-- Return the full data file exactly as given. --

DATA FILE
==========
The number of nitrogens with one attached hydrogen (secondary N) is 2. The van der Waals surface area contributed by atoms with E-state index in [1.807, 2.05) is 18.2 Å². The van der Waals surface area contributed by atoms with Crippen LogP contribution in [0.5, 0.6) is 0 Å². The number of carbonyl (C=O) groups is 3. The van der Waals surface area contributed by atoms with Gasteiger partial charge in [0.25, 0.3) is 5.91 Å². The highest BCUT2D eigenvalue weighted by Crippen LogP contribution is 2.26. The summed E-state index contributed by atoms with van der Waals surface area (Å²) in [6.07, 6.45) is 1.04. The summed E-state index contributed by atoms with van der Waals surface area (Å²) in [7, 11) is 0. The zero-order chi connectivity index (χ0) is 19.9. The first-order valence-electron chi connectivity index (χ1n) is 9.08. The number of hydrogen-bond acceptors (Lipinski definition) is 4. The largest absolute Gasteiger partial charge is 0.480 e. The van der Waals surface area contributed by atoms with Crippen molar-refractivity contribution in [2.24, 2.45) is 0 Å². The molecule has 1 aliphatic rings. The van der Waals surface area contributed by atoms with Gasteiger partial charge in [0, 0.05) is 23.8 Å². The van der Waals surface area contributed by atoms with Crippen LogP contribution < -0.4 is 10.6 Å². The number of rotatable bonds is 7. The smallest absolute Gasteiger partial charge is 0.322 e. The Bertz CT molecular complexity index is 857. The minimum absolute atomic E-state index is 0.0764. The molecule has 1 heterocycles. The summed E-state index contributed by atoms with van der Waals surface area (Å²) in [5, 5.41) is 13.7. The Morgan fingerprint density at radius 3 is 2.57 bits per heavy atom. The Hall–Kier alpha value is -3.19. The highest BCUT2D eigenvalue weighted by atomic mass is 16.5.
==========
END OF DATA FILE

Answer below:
The number of nitrogens with one attached hydrogen (secondary N) is 2. The van der Waals surface area contributed by atoms with E-state index in [1.807, 2.05) is 18.2 Å². The van der Waals surface area contributed by atoms with Crippen LogP contribution in [0.5, 0.6) is 0 Å². The number of carbonyl (C=O) groups is 3. The van der Waals surface area contributed by atoms with Gasteiger partial charge in [0.25, 0.3) is 5.91 Å². The highest BCUT2D eigenvalue weighted by Crippen LogP contribution is 2.26. The summed E-state index contributed by atoms with van der Waals surface area (Å²) in [6.07, 6.45) is 1.04. The summed E-state index contributed by atoms with van der Waals surface area (Å²) in [7, 11) is 0. The zero-order chi connectivity index (χ0) is 19.9. The first-order valence-electron chi connectivity index (χ1n) is 9.08. The number of hydrogen-bond acceptors (Lipinski definition) is 4. The largest absolute Gasteiger partial charge is 0.480 e. The van der Waals surface area contributed by atoms with Crippen molar-refractivity contribution in [2.24, 2.45) is 0 Å². The molecule has 1 aliphatic rings. The van der Waals surface area contributed by atoms with Gasteiger partial charge in [0, 0.05) is 23.8 Å². The van der Waals surface area contributed by atoms with Crippen LogP contribution < -0.4 is 10.6 Å². The number of rotatable bonds is 7. The smallest absolute Gasteiger partial charge is 0.322 e. The Bertz CT molecular complexity index is 857. The minimum absolute atomic E-state index is 0.0764. The molecule has 1 heterocycles. The summed E-state index contributed by atoms with van der Waals surface area (Å²) in [5, 5.41) is 13.7. The Morgan fingerprint density at radius 3 is 2.57 bits per heavy atom. The Hall–Kier alpha value is -3.19. The highest BCUT2D eigenvalue weighted by atomic mass is 16.5.